#Libya #Evacuation

The past two days have been pretty stressful – my dad works in Libya (oil & gas) and as events escalated across Libya, it suddenly became plain that my dad needed to leave the country sooner rather than later.

Unfortunately he missed the boat, literally. He didn’t head off to Malta with his colleague on Monday, and due to a change in employer, was not with his other colleagues when their company evacuated them from Tripoli on Monday & Tuesday.

When I realised my dad was still in Libya, and wasn’t about to be evacuated by a multinational, I spent all day yesterday on the phone trying to arrange for him to be evacuated.

It was an exercise in frustration. The lines were down in Libya so none of the numbers for my dad would connect, so I didn’t know where he was, if he was okay.   There was no answer at the Canadian Embassy in Tripoli (despite this being advertised by the Canadian government as one of the numbers for Canadians in Libya to call).

So I tried South Africa, his original employer. They were darlings, and put me in touch with the person in their London office who was coordinating the evacuation from Tripoli. She didn’t know if my dad was on their passenger list but said she would check with her colleague in Libya. An hour later she called back to confirm my dad was no longer their employee, and therefore not on their list, but that their Tripoli based staff still in Libya would keep an eye out for him.

So then I thought – better try the Canadian authorities. I always had faith in the Canadian authorities. Red Mounties, True North Strong and Free… and all that.  Since the Canadian Embassy in Tripoli was a no-go, I tried the emergency response number for Canadians. After a few hours of trying I finally got through – only to be told all they were doing were calling the registered Canadians in Libya.  They told me that because the phone lines were down in Libya, of the 500 they had registered, they had only been able to connect to 13 on Tuesday.  All I could do was make sure they had my dad’s name and details since at that point, Canada was not prepared to evacuate Canadians from Libya.

Bengahzi was already a mess and the airport closed. Airlines were cancelling their flights from Tripoli.  Many of the multi-nationals and a host of EU countries including Portugal, Turkey, Netherlands were already coordinating evacuation efforts and sending in chartered planes and boats. It was really horrible to feel so helpless… knowing that violence was escalating and that those with the power to act were not.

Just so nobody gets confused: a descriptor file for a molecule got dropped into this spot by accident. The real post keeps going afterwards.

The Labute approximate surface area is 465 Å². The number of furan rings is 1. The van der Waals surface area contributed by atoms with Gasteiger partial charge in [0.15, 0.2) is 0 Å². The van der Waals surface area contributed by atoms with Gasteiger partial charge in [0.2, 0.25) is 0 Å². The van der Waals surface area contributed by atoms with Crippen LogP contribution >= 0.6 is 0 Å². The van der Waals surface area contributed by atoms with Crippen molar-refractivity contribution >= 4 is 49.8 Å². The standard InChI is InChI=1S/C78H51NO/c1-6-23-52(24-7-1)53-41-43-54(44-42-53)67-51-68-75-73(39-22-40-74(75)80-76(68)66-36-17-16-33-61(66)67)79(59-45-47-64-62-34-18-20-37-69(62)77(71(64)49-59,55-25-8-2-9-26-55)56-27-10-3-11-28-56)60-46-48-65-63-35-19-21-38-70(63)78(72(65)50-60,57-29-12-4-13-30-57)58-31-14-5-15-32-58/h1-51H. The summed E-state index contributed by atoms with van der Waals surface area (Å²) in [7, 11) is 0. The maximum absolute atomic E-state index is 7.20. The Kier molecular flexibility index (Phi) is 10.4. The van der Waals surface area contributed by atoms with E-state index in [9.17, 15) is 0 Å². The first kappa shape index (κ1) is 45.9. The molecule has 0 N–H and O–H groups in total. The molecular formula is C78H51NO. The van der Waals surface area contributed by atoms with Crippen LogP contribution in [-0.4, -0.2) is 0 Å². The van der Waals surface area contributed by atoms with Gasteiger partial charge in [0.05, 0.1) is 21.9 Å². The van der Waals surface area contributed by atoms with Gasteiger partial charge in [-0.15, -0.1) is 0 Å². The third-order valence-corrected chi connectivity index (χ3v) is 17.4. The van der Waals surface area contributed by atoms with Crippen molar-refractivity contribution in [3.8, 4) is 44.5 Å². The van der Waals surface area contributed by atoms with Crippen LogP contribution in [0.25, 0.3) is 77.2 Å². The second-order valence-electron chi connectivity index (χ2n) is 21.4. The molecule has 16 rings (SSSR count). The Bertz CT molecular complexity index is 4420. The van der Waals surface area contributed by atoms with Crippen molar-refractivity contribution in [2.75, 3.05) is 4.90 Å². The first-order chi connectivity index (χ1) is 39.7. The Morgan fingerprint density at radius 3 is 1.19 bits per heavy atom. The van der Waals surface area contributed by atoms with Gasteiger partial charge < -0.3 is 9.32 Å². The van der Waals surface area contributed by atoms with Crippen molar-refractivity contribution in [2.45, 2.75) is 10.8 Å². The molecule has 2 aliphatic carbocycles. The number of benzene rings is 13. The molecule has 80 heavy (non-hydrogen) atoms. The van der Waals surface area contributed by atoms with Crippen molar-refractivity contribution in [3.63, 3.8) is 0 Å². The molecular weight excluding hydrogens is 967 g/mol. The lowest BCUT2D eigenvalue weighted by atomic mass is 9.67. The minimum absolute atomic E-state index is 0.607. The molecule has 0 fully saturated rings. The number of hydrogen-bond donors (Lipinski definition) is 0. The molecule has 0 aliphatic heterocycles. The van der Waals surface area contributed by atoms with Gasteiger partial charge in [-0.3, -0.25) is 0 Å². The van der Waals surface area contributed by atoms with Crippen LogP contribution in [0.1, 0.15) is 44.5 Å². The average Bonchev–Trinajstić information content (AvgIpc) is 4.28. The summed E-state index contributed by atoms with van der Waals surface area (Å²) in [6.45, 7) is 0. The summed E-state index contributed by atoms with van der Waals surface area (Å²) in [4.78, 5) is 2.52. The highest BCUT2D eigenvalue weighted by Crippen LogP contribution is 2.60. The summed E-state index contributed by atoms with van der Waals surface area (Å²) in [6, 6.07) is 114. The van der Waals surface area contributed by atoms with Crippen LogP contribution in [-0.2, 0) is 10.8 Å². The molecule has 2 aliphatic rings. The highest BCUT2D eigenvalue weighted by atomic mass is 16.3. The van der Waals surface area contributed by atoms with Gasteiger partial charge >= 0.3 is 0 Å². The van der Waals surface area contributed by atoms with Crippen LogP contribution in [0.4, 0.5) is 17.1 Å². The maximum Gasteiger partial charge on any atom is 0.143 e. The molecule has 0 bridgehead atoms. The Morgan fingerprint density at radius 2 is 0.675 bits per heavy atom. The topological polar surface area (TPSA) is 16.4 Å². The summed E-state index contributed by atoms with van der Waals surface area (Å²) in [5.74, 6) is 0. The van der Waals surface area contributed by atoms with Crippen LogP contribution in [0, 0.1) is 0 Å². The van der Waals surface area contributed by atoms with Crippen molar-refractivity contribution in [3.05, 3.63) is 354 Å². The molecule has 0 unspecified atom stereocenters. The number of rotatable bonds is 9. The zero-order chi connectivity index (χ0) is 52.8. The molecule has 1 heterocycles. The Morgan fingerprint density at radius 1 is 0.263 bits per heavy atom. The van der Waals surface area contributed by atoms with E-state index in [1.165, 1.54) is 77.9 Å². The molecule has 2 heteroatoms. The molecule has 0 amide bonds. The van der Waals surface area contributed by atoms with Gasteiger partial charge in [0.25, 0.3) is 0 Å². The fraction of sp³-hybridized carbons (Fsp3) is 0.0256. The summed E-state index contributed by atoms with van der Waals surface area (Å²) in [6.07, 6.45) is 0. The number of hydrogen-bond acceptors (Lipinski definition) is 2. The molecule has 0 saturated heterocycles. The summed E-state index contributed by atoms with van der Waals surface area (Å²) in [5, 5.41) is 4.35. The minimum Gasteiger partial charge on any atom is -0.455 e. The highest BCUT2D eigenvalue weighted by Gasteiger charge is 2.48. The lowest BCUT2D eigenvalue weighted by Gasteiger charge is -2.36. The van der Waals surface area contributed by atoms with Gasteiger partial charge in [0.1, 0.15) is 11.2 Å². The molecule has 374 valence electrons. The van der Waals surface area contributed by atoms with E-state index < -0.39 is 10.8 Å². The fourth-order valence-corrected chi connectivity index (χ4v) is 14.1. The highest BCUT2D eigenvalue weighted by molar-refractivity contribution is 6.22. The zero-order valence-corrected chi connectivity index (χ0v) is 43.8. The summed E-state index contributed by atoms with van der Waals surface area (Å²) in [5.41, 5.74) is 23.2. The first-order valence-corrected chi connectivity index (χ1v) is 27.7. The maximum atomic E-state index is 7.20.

I then started reading the reports from Libya more closely, and began to well and truly freak out. Having been told that there are 500 Canadians registered by the emergency response team, seeing Canada’s Department of Foreign Affairs report that there were only 500 Canadians in Libya alarmed me. If 500 are registered, there will be many more unregistered in Libya -and other newspapers reported that there were as many as 1000 Canadians in Libya.  That is more than double the official number from the foreign minister.

So I started to call Canadian officials who might have some say in the decision to evacuate. First I called the Premier of Alberta (where my parents live), Ed Stelmach.  His office told me that this was a federal matter.  I called my parents’ MP – Mr Stephen Harper MP.  Of course, they would not put me through to Mr Harper, I was connected to his assistant Gord. Gord was sympathetic, listened, and then said I should ‘plead my case’ to Hon Lawrence Cannon – the minister of Foreign Affairs.  I then spoke to a secretary at Mr Cannon’s office who again would not put me through to Mr Cannon, but let me ask my questions: I wanted to know why Canada was not evacuating. Why Mr Cannon appeared to have his facts wrong – why he thought there were far less Canadians in Libya than what the emergency response team believed there to be, and half that reported in the media.  But the crux of what I wanted to know was what needed to happen before the government would send in a plane to evacuate her citizens.